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How to Diagnose Brake Problems

When you find yourself with brake problems, it’s a bit of a wake-up call to your system.   There is nothing like a near miss because your brakes are not doing their job to get the old heart working that bit harder. Honestly, life is quite exciting enough without adding moments like that to your day.

So you’re approaching a junction, just that bit too fast as usual, and you hit the brakes, but not much happens. Why did your car do that? After all, after you had pulled in to the side of the road to calm down, you found your brakes worked perfectly well again. That is until the next time you hit the brakes hard.

This is called brake fade, and happens because of the excessive use of the brakes, combined with the lack of maintenance of your car braking system. It is easy enough to fix, and you could even do it yourself without too many problems. What you need to do is renew your brake fluid, as easy as that.

Brake fluid should be completely renewed every two years. The fluid deteriorates over time, and slowly sucks in moisture. When you continuously brake heavily, the brake callipers heat up. The moisture in the brake fluid behind the piston actually reaches boiling point during this treatment. This steam prevents the brakes from working properly, and once the fluid is renewed, the problem goes away.

If your brake pedal has excessive movement, then your brake pads and shoes need replacing. If you are a bit lapse in replacing them, you could find yourself trying to stop your car using a brake pad with nothing on it but metal. This is not a very good material for braking purposes. The excessive movement of the piston needed to get the worn pad over to the disc can also cause the piston to pop out of its barrel. This leaves the car brakeless and leaking brake fluid all over the road.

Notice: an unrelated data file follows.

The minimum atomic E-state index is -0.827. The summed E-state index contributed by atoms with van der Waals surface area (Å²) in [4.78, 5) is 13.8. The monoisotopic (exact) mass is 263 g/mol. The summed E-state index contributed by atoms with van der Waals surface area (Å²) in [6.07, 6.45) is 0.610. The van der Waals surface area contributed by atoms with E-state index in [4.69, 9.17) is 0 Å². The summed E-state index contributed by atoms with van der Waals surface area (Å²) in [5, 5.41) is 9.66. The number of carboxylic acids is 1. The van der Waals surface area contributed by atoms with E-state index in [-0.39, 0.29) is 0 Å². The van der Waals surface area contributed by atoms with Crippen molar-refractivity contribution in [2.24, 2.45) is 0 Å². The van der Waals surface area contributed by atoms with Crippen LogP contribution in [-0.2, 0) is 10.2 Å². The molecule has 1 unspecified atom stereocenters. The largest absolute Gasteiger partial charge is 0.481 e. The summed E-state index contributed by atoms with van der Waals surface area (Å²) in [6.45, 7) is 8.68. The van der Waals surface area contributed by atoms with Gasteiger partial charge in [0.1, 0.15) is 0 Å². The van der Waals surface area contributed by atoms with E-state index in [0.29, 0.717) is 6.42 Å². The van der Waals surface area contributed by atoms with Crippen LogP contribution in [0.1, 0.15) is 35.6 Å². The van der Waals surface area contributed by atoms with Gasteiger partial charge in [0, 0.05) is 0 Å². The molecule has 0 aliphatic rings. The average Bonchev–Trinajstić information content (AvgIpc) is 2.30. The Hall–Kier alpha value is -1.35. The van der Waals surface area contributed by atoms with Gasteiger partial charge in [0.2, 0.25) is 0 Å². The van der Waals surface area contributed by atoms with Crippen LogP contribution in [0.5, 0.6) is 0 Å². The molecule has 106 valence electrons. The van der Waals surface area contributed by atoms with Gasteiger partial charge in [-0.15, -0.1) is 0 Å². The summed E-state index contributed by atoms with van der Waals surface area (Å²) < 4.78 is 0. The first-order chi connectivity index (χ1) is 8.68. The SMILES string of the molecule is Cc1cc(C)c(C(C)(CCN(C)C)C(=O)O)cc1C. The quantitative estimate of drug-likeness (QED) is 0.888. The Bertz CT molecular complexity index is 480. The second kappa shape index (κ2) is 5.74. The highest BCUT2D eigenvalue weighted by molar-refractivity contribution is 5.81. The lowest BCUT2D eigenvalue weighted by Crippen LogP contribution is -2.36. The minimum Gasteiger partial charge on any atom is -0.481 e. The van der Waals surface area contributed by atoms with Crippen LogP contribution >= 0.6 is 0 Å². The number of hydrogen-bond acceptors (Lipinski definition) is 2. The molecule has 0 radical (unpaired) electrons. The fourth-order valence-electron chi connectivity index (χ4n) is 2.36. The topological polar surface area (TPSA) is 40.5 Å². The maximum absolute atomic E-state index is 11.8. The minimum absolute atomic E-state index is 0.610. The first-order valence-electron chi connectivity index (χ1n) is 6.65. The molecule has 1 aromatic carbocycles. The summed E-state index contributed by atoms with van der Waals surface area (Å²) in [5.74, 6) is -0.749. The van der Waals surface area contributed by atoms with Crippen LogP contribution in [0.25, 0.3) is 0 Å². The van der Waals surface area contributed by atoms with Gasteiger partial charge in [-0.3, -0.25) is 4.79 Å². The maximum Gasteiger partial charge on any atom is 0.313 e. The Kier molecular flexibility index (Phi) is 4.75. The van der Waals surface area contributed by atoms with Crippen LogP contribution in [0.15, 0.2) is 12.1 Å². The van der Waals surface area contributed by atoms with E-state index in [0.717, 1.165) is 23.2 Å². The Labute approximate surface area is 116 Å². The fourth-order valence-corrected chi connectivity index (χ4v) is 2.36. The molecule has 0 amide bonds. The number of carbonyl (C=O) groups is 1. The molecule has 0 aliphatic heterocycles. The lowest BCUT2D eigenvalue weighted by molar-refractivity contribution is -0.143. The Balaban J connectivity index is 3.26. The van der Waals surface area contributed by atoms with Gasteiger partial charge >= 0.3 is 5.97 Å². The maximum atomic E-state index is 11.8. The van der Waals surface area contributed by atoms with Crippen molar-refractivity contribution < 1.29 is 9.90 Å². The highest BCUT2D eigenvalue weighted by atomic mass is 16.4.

Again, a simple remedy of regularly renewing the brake shoes and pads will solve the problem. Worn brakes will also cause the car to pull to one side or the other during braking. This can be because of excessive wear on one side, or air in the system. If you are on a road in slippy conditions when this happens, you will probably end up in a ditch.

Air in the system or low brake fluid in the reservoir will cause the pedal to travel almost to the floor before engaging the brakes. Air can get into the system either because you have allowed the brake fluid to drop too far down in the reservoir, or one of your brake pipes may be corroded and allowing air into the system through a tiny pinprick of a hole. It could also be that the seals on the brake pistons are deteriorating. All of this will be a thing of the past with just a good service to the brake system.

Your brakes deserve to be serviced and maintained regularly, and don’t forget to renew your brake fluid every two years. If you do this, they will work as well as the brakes on a new car.   It will also be a much safer car to drive, which can only be good thing to have.

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